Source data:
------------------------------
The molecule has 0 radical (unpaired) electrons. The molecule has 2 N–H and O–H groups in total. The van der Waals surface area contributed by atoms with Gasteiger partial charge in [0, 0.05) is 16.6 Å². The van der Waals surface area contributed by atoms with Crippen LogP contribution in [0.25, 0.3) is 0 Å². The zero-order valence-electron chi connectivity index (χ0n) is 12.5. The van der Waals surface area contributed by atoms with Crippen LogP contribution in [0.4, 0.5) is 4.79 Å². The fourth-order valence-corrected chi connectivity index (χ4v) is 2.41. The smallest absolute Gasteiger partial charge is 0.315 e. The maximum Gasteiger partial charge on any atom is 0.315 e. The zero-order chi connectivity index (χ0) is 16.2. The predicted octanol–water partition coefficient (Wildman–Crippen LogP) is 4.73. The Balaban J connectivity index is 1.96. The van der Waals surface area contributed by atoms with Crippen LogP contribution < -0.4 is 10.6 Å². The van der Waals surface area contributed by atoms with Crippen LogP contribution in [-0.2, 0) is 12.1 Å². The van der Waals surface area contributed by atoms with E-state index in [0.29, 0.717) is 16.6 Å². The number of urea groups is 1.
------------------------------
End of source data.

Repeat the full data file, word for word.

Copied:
The molecule has 0 radical (unpaired) electrons. The molecule has 2 N–H and O–H groups in total. The van der Waals surface area contributed by atoms with Gasteiger partial charge in [0, 0.05) is 16.6 Å². The van der Waals surface area contributed by atoms with Crippen LogP contribution in [0.25, 0.3) is 0 Å². The zero-order valence-electron chi connectivity index (χ0n) is 12.5. The van der Waals surface area contributed by atoms with Crippen LogP contribution in [0.4, 0.5) is 4.79 Å². The fourth-order valence-corrected chi connectivity index (χ4v) is 2.41. The smallest absolute Gasteiger partial charge is 0.315 e. The maximum Gasteiger partial charge on any atom is 0.315 e. The zero-order chi connectivity index (χ0) is 16.2. The predicted octanol–water partition coefficient (Wildman–Crippen LogP) is 4.73. The Balaban J connectivity index is 1.96. The van der Waals surface area contributed by atoms with Crippen LogP contribution < -0.4 is 10.6 Å². The van der Waals surface area contributed by atoms with Crippen LogP contribution in [-0.2, 0) is 12.1 Å². The van der Waals surface area contributed by atoms with E-state index in [0.29, 0.717) is 16.6 Å². The number of urea groups is 1.